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Free-paper battle looms

The free sheet will focus on news, sport and features

(Keystone)

A new free newspaper, Le Matin Bleu, is hoping to corner the French-speaking market when it launches in western Switzerland later this year.

But the newssheet could face competition in the shape of a French version of 20 Minuten, the best-read paper in the German-speaking area.

Le Matin Bleu is the latest paper from the stable of Edipresse, the Lausanne-based publishing house which produces the leading dailies Le Matin, Tribune de Genève and 24 heures. Edipresse also has a 47 per-cent stake in the other main French-language paper, Le Temps.

The new daily will be distributed free to the public in the Lake Geneva area.

Meanwhile, across the country in Zurich, the Tamedia publishing house is deliberating whether to launch a free French newspaper to rival that of Edipresse.

"Our research indicates that the western Swiss market is receptive to this kind of publication," said Eta Pavlovic, Tamedia spokeswoman.

The secretary-general of Presse Romande, an association of newspaper editors in western Switzerland, believes it is highly likely that Tamedia will jump on the bandwagon. Alfred Haas predicts stiff competition between the two new titles.

Blue and orange

Le Matin Bleu is designed to complement its stablemate Le Matin, the most widely read paper in western Switzerland with a publishing run of 350,000.

The two titles combined expect a total readership of 450,000, which will make them the most important vehicle for advertising in the region.

Despite the similarity of their name, the papers will have very different styles, according to Théo Bouchat, who heads the free newspaper project at Edipresse.

Like its sister paper with the orange masthead, Le Matin Bleu will offer a mixture of news, sport and features. But the newcomer will rely more heavily on agency reports, with fewer researched items and scoops.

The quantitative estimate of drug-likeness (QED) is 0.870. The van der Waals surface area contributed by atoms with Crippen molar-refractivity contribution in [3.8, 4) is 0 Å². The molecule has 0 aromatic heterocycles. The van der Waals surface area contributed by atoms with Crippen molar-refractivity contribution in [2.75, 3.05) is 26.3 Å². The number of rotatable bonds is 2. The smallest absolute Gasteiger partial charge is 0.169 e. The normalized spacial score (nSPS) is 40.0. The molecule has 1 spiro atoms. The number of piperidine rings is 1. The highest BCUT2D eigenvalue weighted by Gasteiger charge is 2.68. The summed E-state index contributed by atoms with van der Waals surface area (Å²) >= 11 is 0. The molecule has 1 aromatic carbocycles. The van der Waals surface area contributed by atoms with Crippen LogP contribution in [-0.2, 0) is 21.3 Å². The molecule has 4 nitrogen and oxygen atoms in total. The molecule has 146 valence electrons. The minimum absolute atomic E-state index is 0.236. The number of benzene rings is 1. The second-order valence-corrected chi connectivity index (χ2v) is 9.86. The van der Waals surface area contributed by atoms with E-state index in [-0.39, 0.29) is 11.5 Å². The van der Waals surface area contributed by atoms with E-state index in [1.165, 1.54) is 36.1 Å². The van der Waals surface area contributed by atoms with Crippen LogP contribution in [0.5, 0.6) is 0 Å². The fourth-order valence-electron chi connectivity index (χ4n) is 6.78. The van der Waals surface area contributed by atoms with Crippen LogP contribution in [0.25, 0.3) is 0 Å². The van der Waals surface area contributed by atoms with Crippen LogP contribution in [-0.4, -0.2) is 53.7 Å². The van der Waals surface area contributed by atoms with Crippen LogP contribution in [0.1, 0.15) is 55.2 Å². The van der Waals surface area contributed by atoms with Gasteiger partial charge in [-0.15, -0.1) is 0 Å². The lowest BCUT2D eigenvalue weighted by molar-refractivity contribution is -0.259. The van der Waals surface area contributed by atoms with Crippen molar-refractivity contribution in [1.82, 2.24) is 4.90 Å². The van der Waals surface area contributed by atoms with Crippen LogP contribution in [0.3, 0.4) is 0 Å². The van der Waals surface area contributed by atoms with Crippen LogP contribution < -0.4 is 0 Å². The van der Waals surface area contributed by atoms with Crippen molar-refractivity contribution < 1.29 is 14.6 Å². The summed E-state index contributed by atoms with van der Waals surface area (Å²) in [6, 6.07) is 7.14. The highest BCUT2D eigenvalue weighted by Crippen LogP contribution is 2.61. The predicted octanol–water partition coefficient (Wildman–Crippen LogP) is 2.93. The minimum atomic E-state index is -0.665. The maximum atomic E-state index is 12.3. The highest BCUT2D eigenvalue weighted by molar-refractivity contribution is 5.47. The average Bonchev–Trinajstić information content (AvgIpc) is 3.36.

In common with the other free papers, Le Matin Bleu targets that section of the population who rarely read a daily newspaper, namely young city dwellers.

Threat to dailies

But the arrival of the newssheet is still a worry for the region's dailies. Editor-in-chief of the Tribune de Genève, Dominique von Burg, warns that the free paper will eat into the market of the established papers.

If the Tamedia group also joins the fray, some titles could suffer a drop in advertising revenue, believes Christophe Zimmermann, the co-director of the Erasm research institute. "The arrival of a free sheet threatens the regional dailies," said Zimmermann.

"And in using the Le Matin name for its free paper, Edipresse risks devaluing the title in question."

According to Zimmermann, the success of the free papers stems from the crisis within the traditional media. Because a growing number of people are rejecting their commentaries and campaigns on behalf of this or that political camp.

"These people prefer their information raw, as the success of teletext proves. They see this as perfectly objective information. But that is a deception as all information has to be presented somehow."

swissinfo, Frédéric Burnand in Geneva

In brief

Owned entirely by Edipresse and edited in Geneva and Lausanne, Le Matin Bleu intends to present information in a concise and user-friendly way. It will employ 15 journalists.

It will be distributed on weekdays in town centres and on the public transport network across the Lake Geneva area.

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